USPS Rates Go Up Again

e-commerceUSPS is increasing postal rates on Jan. 17. Priority Mail fees will rise about 9.8 percent, despite USPS touting its allegiance to e-commerce marketers who are infusing USPS with package delivery revenue as First Class mail volume plummets.

First Class mail rates will remain the same.

“The postal service may implement its planned price changes as scheduled,” reads the order from the Postal Regulatory Commission allowing the USPS changes (Opens as a PDF).

The package price increases happen after what USPS said on Nov. 5 will be a 15.5-billion-mail-piece holiday season for the postal service alone.

The 212-page order, time-stamped at nearly 2:37 p.m. on Friday, includes the chart pictured below.

On Monday, Ina Steiner of published comments from a few affected e-commerce marketers.

“Mitch Goldstone, CEO of ScanMyPhotos in Irvine, California,” Steiner writes, “credits the flat rate Priority Mail box with inventing his entire business, and said so in a USPS video last year. But Goldstone pointed to a 10 percent increase in his costs under new rates taking effect in January, telling EcommerceBytes they jeopardize the benefit of the USPS partnership and threaten his business model.”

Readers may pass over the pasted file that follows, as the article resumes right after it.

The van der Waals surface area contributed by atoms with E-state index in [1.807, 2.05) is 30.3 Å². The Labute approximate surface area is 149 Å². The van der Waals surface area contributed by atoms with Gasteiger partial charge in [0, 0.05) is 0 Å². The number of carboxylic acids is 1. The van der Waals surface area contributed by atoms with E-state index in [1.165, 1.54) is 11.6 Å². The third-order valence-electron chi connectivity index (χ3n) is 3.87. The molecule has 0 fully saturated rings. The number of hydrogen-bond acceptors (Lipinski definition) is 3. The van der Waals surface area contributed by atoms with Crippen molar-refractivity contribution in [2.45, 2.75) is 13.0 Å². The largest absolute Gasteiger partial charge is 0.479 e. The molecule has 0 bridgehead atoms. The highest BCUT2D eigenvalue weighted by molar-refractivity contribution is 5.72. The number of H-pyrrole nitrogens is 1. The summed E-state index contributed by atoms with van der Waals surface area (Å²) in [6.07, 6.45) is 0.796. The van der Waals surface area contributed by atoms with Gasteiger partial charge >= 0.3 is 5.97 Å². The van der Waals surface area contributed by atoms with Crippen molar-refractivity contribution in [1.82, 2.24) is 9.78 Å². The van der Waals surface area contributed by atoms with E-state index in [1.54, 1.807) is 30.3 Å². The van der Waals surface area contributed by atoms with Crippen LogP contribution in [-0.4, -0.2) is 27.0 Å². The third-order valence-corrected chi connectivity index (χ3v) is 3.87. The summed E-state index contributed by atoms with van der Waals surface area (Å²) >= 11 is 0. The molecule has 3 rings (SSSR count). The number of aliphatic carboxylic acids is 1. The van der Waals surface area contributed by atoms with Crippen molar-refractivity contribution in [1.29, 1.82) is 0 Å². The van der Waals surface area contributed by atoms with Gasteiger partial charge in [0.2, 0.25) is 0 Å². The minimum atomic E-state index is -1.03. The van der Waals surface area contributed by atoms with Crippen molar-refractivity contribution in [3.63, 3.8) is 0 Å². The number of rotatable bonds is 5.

Another e-commerce marketer tells Steiner his costs will go up 23.5 percent.

“Ross Gordon, CEO of subscription-commerce site,” Steiner says, “told EcommerceBytes … each month, his company sends its tens of thousands of customers a package of fishing products using the Parcel Select Lightweight class of mail. His packages weigh between 12 and 15 ounces.”

In its request for the increase, USPS said why the price rise should happen (opens as a PDF).

“The changes we establish should enable each competitive product to cover its attributable costs,” USPS told the PRC.

USPS didn’t return Target Marketing’s request for comment on Monday.

What do e-commerce marketers think of this rate increase?

Please respond in the comments section below.

Heather Fletcher is senior content editor with Target Marketing.
Publish date: November 17, 2015 © 2020 Adweek, LLC. - All Rights Reserved and NOT FOR REPRINT